Have you been directed to quarantine because you tested positive for the novel coronavirus (COVID-19)? If so, you may be nervous about how taking an extended break from work will affect your income and your budget and reasonably so. Fortunately, the Families First Coronavirus Response Act (FFCRA) was created to help employees in your situation. The Act is administered by the Department of Labor’s (Department) Wage and Hour Division (WHD), which enforces the paid leave requirements under the new law. The law is in effect through December 31, 2020.
What Covered Employees Are Eligible For
Under the Act, covered employees are covered for the following:
- Two weeks of paid sick leave (a maximum of 80 hours) at the employee’s regular pay rate if the employee cannot work because he or she has been quarantined pursuant to a local, state, or federal government order or at the direction of a healthcare provider and/or the employee has COVID-19 symptoms and they’re seeking a medical diagnosis; or
- Two weeks of paid sick leave (a maximum of 80 hours) at two-thirds the employee’s regular pay because he or she cannot work because they need to care for a someone who is subject to quarantine, or they have to care for a child under the age of 18, whose childcare provider is not available due to COVID-19-related reasons; and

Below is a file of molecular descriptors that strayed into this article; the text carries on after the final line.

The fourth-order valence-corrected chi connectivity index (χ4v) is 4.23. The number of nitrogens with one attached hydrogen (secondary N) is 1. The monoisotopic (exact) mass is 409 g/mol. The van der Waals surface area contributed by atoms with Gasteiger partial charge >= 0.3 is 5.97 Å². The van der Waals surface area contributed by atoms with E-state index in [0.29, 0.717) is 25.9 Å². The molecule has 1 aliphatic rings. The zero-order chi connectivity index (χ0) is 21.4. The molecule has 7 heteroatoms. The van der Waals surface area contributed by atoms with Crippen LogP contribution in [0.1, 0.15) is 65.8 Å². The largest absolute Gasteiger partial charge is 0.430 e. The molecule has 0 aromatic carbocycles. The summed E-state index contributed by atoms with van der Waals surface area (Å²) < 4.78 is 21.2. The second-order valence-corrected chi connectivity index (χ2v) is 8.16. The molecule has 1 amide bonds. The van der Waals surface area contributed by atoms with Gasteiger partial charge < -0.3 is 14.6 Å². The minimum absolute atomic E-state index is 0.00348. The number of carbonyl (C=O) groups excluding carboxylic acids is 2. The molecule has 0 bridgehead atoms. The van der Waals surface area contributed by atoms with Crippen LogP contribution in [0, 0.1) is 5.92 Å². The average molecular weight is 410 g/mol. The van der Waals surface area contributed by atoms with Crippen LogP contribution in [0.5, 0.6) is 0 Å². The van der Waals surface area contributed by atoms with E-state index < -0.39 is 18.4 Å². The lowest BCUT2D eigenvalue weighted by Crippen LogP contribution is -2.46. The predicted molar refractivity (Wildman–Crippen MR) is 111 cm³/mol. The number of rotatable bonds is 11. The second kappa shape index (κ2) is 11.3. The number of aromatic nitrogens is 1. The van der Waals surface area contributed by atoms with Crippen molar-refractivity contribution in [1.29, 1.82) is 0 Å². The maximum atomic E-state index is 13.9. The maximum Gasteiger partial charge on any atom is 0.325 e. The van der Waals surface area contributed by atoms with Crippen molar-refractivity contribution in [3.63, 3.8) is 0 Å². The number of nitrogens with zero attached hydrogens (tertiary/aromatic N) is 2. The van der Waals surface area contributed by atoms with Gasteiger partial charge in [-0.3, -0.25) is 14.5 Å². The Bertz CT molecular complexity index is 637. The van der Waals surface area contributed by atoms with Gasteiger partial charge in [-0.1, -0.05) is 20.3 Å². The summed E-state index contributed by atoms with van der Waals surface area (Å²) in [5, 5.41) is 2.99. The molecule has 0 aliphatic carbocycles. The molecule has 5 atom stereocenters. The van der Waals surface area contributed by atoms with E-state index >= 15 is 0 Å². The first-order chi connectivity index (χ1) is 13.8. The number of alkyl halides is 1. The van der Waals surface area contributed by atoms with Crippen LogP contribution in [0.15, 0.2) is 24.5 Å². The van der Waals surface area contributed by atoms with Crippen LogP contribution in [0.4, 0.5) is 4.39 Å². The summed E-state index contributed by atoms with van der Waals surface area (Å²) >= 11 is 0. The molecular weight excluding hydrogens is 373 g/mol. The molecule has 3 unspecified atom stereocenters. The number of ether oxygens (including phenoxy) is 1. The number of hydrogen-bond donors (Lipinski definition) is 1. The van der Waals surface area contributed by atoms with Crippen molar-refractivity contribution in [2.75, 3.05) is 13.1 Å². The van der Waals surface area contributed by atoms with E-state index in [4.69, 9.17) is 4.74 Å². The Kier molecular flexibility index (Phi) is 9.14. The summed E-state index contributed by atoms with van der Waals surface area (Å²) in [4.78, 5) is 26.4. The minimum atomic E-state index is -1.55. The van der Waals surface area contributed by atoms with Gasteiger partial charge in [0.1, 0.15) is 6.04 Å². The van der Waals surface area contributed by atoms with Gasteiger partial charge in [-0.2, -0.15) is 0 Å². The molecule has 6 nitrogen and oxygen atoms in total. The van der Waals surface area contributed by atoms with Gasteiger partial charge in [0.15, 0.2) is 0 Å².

- Up to another 10 weeks of paid expanded family and medical leave at a rate of two-thirds the employee’s regular wage providing the employee has been employed at the company for at least 30 calendar days and cannot work because they have a bona fide need to care for their child because the child’s school or childcare provider is closed or cannot care for the child due to COVID-19-related reasons.
Do you qualify under the Act? According to the U.S. Department of Labor: “The paid sick leave and expanded family and medical leave provisions of the FFCRA apply to certain public employers and private employers with fewer than 500 employees. Most employees of the federal government are covered by Title II of the Family and Medical Leave Act, which was not amended by this Act, and are therefore not covered by the expanded family and medical leave provisions of the FFCRA. However, federal employees covered by Title II of the Family and Medical Leave Act are covered by the paid sick leave provision.”